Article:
Naturally, this information leads me to conclude (not scientifically, of course) that the reason I’m overweight is because I’ve been exposed to too many chemical cleaning products for more than 70 years. So, that knowledge combined with the inevitable, irreversible menopause fifteen means I’m wasting my time and money trying to lose weight through traditional commercial health and wellness methods. Either I stop cleaning or I risk decreasing my gut flora and I’ll get even fatter. I think the evidence is pretty clear. Don’t clean. Stay thin. Wouldn’t you agree?


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Are our senior citizens really OK?


The other day I posted a book review that included a condemnation of our tendency to judge people without knowing their background story. In fact, my entire blog is a form of judgement. I did it again this week, at the grocery store. I’ll give you the details and let you be the judge.

It’s the most wonderful time of the year for fresh local produce. Does everyone have access?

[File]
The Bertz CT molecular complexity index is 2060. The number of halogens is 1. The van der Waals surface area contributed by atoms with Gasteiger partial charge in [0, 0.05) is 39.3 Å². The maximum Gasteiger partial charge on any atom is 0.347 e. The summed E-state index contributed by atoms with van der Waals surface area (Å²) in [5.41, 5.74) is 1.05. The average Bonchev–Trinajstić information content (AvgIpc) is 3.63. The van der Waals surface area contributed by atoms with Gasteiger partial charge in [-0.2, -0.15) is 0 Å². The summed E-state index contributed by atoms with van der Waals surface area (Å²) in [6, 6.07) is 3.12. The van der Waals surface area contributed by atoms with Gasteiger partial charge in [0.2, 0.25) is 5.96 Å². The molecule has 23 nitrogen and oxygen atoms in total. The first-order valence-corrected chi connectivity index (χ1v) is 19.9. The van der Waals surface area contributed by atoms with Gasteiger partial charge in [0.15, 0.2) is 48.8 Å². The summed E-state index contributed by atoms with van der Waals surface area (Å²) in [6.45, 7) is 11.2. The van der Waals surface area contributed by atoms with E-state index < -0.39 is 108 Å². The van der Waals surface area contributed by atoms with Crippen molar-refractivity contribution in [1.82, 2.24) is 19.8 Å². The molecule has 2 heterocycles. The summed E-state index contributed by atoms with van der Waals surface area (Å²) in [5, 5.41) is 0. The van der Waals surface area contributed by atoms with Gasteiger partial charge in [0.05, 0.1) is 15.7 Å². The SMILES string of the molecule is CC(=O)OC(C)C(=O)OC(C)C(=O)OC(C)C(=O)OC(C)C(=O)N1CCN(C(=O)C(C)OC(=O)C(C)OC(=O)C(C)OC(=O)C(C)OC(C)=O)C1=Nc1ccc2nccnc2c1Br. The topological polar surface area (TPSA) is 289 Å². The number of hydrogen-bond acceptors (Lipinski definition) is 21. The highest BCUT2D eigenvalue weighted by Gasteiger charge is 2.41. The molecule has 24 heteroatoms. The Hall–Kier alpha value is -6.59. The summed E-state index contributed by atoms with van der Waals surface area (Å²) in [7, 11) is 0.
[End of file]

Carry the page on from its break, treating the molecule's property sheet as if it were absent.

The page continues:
It’s harvest season in Ontario, the season for juicy, fresh beefsteak tomatoes, peaches and no end of wonderful local produce. Shoppers are checking out with bushels of Roma tomatoes, cucumbers, beans and fruit for preserving. It truly is the most wonderful time of the year for fresh food.

As I was standing in the produce section husking corn into a giant bin in the middle of the floor, a small, very elderly, very frail gentleman approached. He was probably in his nineties and his face was sweet and kind looking. His grocery tote was a hand truck he’d brought with him with a single reuseable vinyl grocery bag propped open on the base. He was wearing worn, comfortable shoes and socks, a short-sleeved plaid shirt and beige shorts. His shorts were held up with striped suspenders and where one of the suspender’s clips was broken, he’d used a bit of twine to tie the suspenders to the belt loop of his shorts. This simple piece of twine touched my heart as it reminded me of how resourceful and practical his generation is—those who grew up in the Depression—so different from the obscene consumerism of subsequent generations.